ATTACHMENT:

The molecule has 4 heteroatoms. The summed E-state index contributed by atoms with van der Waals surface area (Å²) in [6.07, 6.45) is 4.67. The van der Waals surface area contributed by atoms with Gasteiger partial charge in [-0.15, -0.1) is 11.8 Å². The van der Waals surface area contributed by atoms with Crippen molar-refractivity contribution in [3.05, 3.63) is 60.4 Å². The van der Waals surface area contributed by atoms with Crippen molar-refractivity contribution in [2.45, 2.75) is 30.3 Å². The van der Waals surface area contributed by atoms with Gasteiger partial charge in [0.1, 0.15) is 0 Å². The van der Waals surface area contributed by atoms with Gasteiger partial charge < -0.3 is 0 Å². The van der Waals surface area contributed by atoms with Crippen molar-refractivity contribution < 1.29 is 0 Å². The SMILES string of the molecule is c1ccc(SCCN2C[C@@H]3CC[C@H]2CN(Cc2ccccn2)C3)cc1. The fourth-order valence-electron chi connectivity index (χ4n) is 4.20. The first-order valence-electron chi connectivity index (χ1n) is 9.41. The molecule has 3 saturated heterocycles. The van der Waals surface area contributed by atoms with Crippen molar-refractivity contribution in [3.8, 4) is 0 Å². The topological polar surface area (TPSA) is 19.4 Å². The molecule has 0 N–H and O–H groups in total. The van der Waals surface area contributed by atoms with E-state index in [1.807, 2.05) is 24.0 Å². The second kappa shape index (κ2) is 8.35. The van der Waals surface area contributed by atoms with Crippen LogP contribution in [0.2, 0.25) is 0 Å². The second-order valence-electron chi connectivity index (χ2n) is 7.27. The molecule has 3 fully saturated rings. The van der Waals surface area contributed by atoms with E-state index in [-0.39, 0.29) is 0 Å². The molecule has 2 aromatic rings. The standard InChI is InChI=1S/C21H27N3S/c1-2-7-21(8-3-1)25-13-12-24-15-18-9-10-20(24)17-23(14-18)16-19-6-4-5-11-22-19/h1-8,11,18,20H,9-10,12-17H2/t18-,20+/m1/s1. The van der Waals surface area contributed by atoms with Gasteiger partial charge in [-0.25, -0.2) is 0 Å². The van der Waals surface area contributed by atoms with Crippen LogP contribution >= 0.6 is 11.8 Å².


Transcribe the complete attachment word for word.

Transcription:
The molecule has 4 heteroatoms. The summed E-state index contributed by atoms with van der Waals surface area (Å²) in [6.07, 6.45) is 4.67. The van der Waals surface area contributed by atoms with Gasteiger partial charge in [-0.15, -0.1) is 11.8 Å². The van der Waals surface area contributed by atoms with Crippen molar-refractivity contribution in [3.05, 3.63) is 60.4 Å². The van der Waals surface area contributed by atoms with Crippen molar-refractivity contribution in [2.45, 2.75) is 30.3 Å². The van der Waals surface area contributed by atoms with Gasteiger partial charge in [0.1, 0.15) is 0 Å². The van der Waals surface area contributed by atoms with Gasteiger partial charge < -0.3 is 0 Å². The van der Waals surface area contributed by atoms with Crippen molar-refractivity contribution < 1.29 is 0 Å². The SMILES string of the molecule is c1ccc(SCCN2C[C@@H]3CC[C@H]2CN(Cc2ccccn2)C3)cc1. The fourth-order valence-electron chi connectivity index (χ4n) is 4.20. The first-order valence-electron chi connectivity index (χ1n) is 9.41. The molecule has 3 saturated heterocycles. The van der Waals surface area contributed by atoms with Crippen molar-refractivity contribution in [3.8, 4) is 0 Å². The topological polar surface area (TPSA) is 19.4 Å². The molecule has 0 N–H and O–H groups in total. The van der Waals surface area contributed by atoms with E-state index in [1.807, 2.05) is 24.0 Å². The second kappa shape index (κ2) is 8.35. The van der Waals surface area contributed by atoms with Crippen LogP contribution in [0.2, 0.25) is 0 Å². The second-order valence-electron chi connectivity index (χ2n) is 7.27. The molecule has 3 fully saturated rings. The van der Waals surface area contributed by atoms with E-state index in [-0.39, 0.29) is 0 Å². The molecule has 2 aromatic rings. The standard InChI is InChI=1S/C21H27N3S/c1-2-7-21(8-3-1)25-13-12-24-15-18-9-10-20(24)17-23(14-18)16-19-6-4-5-11-22-19/h1-8,11,18,20H,9-10,12-17H2/t18-,20+/m1/s1. The van der Waals surface area contributed by atoms with Gasteiger partial charge in [-0.25, -0.2) is 0 Å². The van der Waals surface area contributed by atoms with Crippen LogP contribution >= 0.6 is 11.8 Å².